Thirsk 10M Road Race 2014

Andy Harrison reflects on his run around North Yorkshire. (Sunday, 23rd March 2014)

I like 10 mile races, it’s a good distance for me. It’s long enough to mask the lack of speed I have at 5 and 10k and just short enough to stop me losing interest and focus. For the record my attention span is one hour, at much past that I generally start thinking either “I’m sick of this when’s it going to stop” or “I wonder what’s for me tea?” and the race plan goes out the window. But there aren’t too many 10 mile races around Tyne and Wear so it was back in the car for a trip down to Thirsk again for this one. A quick scan of the 800 or so entries at the start and I was the only TBH vest there, which meant two things 1) I was fairly confident of being first TBH home, and b) I’d have to write the race report. So here goes.

I entered this race last year and enjoyed it despite what can only be described as tundra like conditions with a howling arctic wind and nearly zero temperatures. Dave Daniels ran in hat, coat, gloves, trousers and a scarf if I remember rightly. The course is a fairly flat loop from Thirsk racecourse, it’s on open roads but since there seems to be bugger all to do in this part of East Riding on a Sunday morning it may as well have been closed roads. The conditions this year were pretty good with a stiff-ish breeze and sunny skies.

So, I had reasonable hopes of a good run and was hoping for under 62 minutes. The race plan was to get to 10k in under 38 minutes and manage the decline from there, it was a little ambitious maybe as my 10k pb is just over 38 minutes, but what the hell. The off was 11 o’clock sharp and after a bit of jostling and a last minute laces emergency I tucked in behind a group doing around 6 minute mile to get a little shelter from the head wind (it was a head breeze really), the group also included Paul Brown and Vicky Gibbs from Wallsend who had a good team out. I have a habit of clock watching when running so I tried to just settle into the run and not think about the pace too much at the beginning and by way of distraction was helped this time by the runner behind me emptying the contents of his nostrils down my right calf early on. Pleasantries were exchanged with said runner and he apologised profusely. I’m surprised there aren’t more hockle related incidents when running in packs, and pondered this over the first few miles.

We clocked the first 3 miles in 18 minutes or so. Safari, so goody as the Biggins would say. At this point the course turns back on itself and with the wind behind us I managed to maintain the pace through miles 4 and 5 and as 10k ticked over was just under 38 minutes. Right on plan. Unfortunately the second part of the race also went to plan and I had a decline to manage. The route bears left up a country lane for a mile or so then back down to the main road into Thirsk. In a cycle race this bit of the course might be described as a false flat, an imperceptible climb, and back into the wind too, which is just enough to take the edge off tired legs. My pace dropped, so a quick reset of my target to stay at 6:20 max pace for the last 3 miles, which I just about managed also holding my position over the last couple of miles.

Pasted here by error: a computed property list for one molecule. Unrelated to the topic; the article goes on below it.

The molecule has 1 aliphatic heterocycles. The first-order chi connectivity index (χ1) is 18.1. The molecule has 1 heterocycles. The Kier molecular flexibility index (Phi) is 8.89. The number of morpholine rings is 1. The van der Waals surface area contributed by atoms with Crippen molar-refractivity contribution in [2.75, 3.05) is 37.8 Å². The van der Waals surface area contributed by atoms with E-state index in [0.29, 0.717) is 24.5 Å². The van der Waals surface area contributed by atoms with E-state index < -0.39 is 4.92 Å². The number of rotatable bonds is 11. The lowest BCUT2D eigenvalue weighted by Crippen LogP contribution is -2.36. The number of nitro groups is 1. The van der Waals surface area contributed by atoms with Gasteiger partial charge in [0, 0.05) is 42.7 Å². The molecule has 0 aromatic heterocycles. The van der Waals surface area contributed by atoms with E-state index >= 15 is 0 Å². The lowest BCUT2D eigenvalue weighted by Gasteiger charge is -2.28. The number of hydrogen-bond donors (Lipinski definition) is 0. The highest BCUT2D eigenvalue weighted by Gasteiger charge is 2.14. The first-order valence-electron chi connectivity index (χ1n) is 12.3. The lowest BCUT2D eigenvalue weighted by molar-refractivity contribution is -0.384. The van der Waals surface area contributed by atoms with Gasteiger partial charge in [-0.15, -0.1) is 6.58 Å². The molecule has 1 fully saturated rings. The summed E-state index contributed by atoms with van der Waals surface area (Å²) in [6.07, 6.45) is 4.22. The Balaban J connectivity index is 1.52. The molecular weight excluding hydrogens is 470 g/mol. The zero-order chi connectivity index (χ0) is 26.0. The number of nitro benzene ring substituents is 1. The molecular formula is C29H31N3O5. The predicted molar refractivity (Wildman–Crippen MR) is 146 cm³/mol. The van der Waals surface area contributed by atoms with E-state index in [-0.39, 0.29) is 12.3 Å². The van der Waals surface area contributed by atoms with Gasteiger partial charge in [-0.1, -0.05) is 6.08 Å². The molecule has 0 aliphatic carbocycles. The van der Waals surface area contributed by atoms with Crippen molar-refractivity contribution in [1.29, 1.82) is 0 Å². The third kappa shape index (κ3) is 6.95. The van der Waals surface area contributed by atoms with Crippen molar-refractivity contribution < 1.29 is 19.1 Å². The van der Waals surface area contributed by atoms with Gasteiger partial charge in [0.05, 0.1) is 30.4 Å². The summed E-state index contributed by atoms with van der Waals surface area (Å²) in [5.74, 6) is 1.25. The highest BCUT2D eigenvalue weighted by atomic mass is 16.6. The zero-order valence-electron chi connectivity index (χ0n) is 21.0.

I finished in 61:40. A pb, not a huge one, but as a wise man once told me ‘you can’t buy them so be grateful when you get one’. So I’m happy with the run, although since I wasn’t on my hands and knees at the end I think I must have more in me somewhere.

Like the Brass Monkey, this one is a bit of trek but well marshalled, a good route and one I’d recommend. Only downsides were this year’s t-shirt being a bit rubbish and the fact we had to wait until the last runner had finished to get out of the car park, which was quite a wait. Although this did mean we got to witness a biblical hailstorm with balls the size of marrowfat peas bouncing a foot off the ground. You see, if this race had been longer than an hour I might have had to run in that, and that would have hacked* me right off.

Wallsend 5k next week, for my least favourite distance, nee chance of a PB but at least there’ll be plenty of people to write the race report. See you there.


Race results can be found here and photographs here.

*edited to spare the blushes of younger readers – DD

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  1. Thanks for a great race report Andy. I can’t remember the last time I saw hockle used in a report haha!!.
    And congratulations on your PB.

      • Andy on 24th March 2014 at 17:12
      • Reply

      well now that you’ve tagged the article with that keyword we might see a few more :0)

  2. Great Running Andy, well done on the PB. I hope you beat your hockling counterpart.

    • Apples on 24th March 2014 at 18:24
    • Reply

    Another top race report Andy enhanced with an excellent incorporation of a fine Geordie word. What with TC’s vomit and your hockle we paint a fine picture of refined athletes.
    Well done for the incidental PB.

    • lindsay walsh on 24th March 2014 at 19:01
    • Reply

    Well done Andy…beautifully painted picture of one of hazards of running :-)

    • david rowe on 24th March 2014 at 19:10
    • Reply

    Well done Andy. Great report, to get Biggins in, genius.

    • Mark 'Cuthbert' Reynolds on 24th March 2014 at 19:42
    • Reply

    I really like your race plan of running a 10k PB and then hanging on in there til the end. Can I recommend that you run a 3k PB at Wallsend and then see what happens next week? Great report and many congratulations on being the first TBH across the line ;-)

    • dave wright on 25th March 2014 at 13:39
    • Reply

    Great running Andy, awell earned Pb. Just read the report after lunch thank god.

  3. A PB is a PB, so cracking run, well done Andy

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